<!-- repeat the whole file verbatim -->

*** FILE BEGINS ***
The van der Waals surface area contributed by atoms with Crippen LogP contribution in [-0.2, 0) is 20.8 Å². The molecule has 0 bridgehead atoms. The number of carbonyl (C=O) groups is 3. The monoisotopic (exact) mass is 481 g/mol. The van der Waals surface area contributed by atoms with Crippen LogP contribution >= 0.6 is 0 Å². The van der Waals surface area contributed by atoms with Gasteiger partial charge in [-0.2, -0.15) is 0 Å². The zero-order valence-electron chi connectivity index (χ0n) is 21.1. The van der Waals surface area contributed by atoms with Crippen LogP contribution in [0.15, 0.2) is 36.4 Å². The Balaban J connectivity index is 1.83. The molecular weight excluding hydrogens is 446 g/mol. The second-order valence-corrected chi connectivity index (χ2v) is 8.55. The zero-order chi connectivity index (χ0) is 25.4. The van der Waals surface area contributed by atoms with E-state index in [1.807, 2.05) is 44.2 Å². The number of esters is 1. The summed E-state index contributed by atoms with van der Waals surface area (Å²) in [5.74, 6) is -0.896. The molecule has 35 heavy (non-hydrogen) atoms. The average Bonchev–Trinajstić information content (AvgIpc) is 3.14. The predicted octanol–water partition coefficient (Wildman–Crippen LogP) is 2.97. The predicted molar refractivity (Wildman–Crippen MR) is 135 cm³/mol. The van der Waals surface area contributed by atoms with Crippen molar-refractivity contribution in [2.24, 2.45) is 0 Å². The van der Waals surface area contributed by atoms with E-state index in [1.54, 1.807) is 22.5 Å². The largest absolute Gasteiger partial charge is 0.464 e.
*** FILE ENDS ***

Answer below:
The van der Waals surface area contributed by atoms with Crippen LogP contribution in [-0.2, 0) is 20.8 Å². The molecule has 0 bridgehead atoms. The number of carbonyl (C=O) groups is 3. The monoisotopic (exact) mass is 481 g/mol. The van der Waals surface area contributed by atoms with Crippen LogP contribution >= 0.6 is 0 Å². The van der Waals surface area contributed by atoms with Gasteiger partial charge in [-0.2, -0.15) is 0 Å². The zero-order valence-electron chi connectivity index (χ0n) is 21.1. The van der Waals surface area contributed by atoms with Crippen LogP contribution in [0.15, 0.2) is 36.4 Å². The Balaban J connectivity index is 1.83. The molecular weight excluding hydrogens is 446 g/mol. The second-order valence-corrected chi connectivity index (χ2v) is 8.55. The zero-order chi connectivity index (χ0) is 25.4. The van der Waals surface area contributed by atoms with E-state index in [1.807, 2.05) is 44.2 Å². The number of esters is 1. The summed E-state index contributed by atoms with van der Waals surface area (Å²) in [5.74, 6) is -0.896. The molecule has 35 heavy (non-hydrogen) atoms. The average Bonchev–Trinajstić information content (AvgIpc) is 3.14. The predicted octanol–water partition coefficient (Wildman–Crippen LogP) is 2.97. The predicted molar refractivity (Wildman–Crippen MR) is 135 cm³/mol. The van der Waals surface area contributed by atoms with Crippen molar-refractivity contribution in [2.24, 2.45) is 0 Å². The van der Waals surface area contributed by atoms with E-state index in [1.54, 1.807) is 22.5 Å². The largest absolute Gasteiger partial charge is 0.464 e.